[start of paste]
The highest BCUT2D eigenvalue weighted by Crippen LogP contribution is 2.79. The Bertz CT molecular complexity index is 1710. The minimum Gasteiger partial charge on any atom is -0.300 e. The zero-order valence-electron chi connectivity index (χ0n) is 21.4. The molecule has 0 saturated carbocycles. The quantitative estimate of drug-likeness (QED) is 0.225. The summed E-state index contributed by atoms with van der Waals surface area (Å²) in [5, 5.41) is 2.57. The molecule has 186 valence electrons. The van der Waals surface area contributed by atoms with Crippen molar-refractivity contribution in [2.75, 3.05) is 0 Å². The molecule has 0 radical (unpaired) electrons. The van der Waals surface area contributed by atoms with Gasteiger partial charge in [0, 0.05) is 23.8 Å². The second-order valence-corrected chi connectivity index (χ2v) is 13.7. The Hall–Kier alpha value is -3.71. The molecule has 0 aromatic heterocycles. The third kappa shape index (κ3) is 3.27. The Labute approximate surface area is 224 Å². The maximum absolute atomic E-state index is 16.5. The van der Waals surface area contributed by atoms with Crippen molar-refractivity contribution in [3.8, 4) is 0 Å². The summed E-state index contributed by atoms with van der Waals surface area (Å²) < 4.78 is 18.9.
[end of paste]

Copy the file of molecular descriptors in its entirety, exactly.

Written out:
The highest BCUT2D eigenvalue weighted by Crippen LogP contribution is 2.79. The Bertz CT molecular complexity index is 1710. The minimum Gasteiger partial charge on any atom is -0.300 e. The zero-order valence-electron chi connectivity index (χ0n) is 21.4. The molecule has 0 saturated carbocycles. The quantitative estimate of drug-likeness (QED) is 0.225. The summed E-state index contributed by atoms with van der Waals surface area (Å²) in [5, 5.41) is 2.57. The molecule has 186 valence electrons. The van der Waals surface area contributed by atoms with Crippen molar-refractivity contribution in [2.75, 3.05) is 0 Å². The molecule has 0 radical (unpaired) electrons. The van der Waals surface area contributed by atoms with Gasteiger partial charge in [0, 0.05) is 23.8 Å². The second-order valence-corrected chi connectivity index (χ2v) is 13.7. The Hall–Kier alpha value is -3.71. The molecule has 0 aromatic heterocycles. The third kappa shape index (κ3) is 3.27. The Labute approximate surface area is 224 Å². The maximum absolute atomic E-state index is 16.5. The van der Waals surface area contributed by atoms with Crippen molar-refractivity contribution in [3.8, 4) is 0 Å². The summed E-state index contributed by atoms with van der Waals surface area (Å²) < 4.78 is 18.9.